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Someone who might be able to relate to Rod Rosenstein right now is George Terwilliger. He was also deputy attorney general. He served under President George H.W. Bush, and he's with us now. Welcome to the show.

The Trump administration is defending the president’s decision to fire FBI Director James Comey, citing his handling of the investigation into Hillary Clinton’s use of a private email server.

But the unusual dismissal is facing criticism from some within the intelligence community. Here & Now‘s Jeremy Hobson speaks with Malcolm Nance (@MalcolmNance), a former career intelligence officer.

Firearms safety is key for people who use weapons at work or for recreational shooting. But one risk has been little acknowledged: Lead dust exposure.

In a standard bullet, a solid lead core wrapped in a copper jacket sits atop a stack of gunpowder and lead primer. When the gun fires, the primer ignites, the gunpowder lights, and some of the lead on the bullet boils. When the casing snaps out of the ejection port, lead particles trail behind it. As the bullet hurtles down the barrel of the gun, a shower of lead particles follows.

Mexico's government is contesting a new international report that says the country had 23,000 homicides in 2016 — a level surpassed only by Syria. The International Institute for Strategic Studies says that intense violence fueled by Mexico's drug cartels has reached the level of an armed conflict.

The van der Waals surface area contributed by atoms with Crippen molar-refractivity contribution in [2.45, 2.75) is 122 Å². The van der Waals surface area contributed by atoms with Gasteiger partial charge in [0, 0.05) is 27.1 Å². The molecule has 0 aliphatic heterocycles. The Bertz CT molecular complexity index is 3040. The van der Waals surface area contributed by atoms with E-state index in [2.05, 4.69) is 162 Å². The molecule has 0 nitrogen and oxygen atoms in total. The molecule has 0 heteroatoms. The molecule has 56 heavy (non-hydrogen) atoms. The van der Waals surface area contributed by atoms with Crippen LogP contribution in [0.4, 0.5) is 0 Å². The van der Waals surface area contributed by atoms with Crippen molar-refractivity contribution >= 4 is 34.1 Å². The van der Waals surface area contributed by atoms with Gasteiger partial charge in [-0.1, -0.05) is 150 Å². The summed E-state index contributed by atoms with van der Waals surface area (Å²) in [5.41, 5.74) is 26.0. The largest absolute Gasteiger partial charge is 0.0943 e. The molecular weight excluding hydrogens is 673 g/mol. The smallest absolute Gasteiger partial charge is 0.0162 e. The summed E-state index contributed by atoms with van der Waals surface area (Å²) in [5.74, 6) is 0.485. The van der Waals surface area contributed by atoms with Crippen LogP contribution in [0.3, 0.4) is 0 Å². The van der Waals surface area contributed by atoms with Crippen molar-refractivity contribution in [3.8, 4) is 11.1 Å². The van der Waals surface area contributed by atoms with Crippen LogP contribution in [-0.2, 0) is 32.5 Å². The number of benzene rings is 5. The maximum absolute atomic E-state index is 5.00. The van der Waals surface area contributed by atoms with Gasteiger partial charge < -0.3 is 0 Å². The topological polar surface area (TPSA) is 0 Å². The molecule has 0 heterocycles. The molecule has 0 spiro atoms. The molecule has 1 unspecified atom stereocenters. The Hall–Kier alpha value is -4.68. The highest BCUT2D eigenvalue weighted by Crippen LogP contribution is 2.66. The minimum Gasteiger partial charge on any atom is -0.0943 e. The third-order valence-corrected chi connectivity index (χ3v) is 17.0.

"The annual survey's lead investigator says Mexico's second-place ranking was surprising, considering the deaths are nearly all attributable to small arms," NPR's Carrie Kahn reports, "and not tanks or aircraft fire as in the political wars of Syria or Iraq."

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Updated at 3:15 p.m. ET

Attorney General Jeff Sessions and Deputy Attorney General Rod Rosenstein were interviewing four candidates Wednesday to serve as interim FBI director, following the firing of James Comey.

A reporter in West Virginia was arrested and charged with a crime Tuesday after he repeatedly attempted to question Health and Human Services Secretary Tom Price.

Price was walking through a hallway in the state Capitol, which he was visiting with Trump adviser Kellyanne Conway as part of a "listening tour" on the opioid crisis. Several protesters were gathered in the hallway, as was Dan Heyman, a reporter for the Public News Service.

The president fired FBI Director James Comey Tuesday. NPR's Steve Inskeep talks to NPR's Domenico Montanaro and GOP Rep. Chris Stewart, member of the House Intelligence Committee, about the decision. Stewart tells Inskeep that Comey had lost confidence "frankly on both sides of the aisle. ... It was probably appropriate to make a change."

Years from now, a girl named Alia Joy will have a claim to fame to tell at summer camp: She was the first baby to be breast-fed on the floor of Australia's Parliament.

Her mother is Greens party co-deputy leader Larissa Waters, who was returning to Parliament after giving birth to her second child, according to The Sydney Morning Herald.

Updated at 1:45 p.m. ET

Betsy DeVos spoke through waves of boos and shouted protests during her commencement speech at Bethune-Cookman University on Wednesday, delivering a celebratory address with what seemed at times to be grim-faced resolve.

Updated at 9 p.m. ET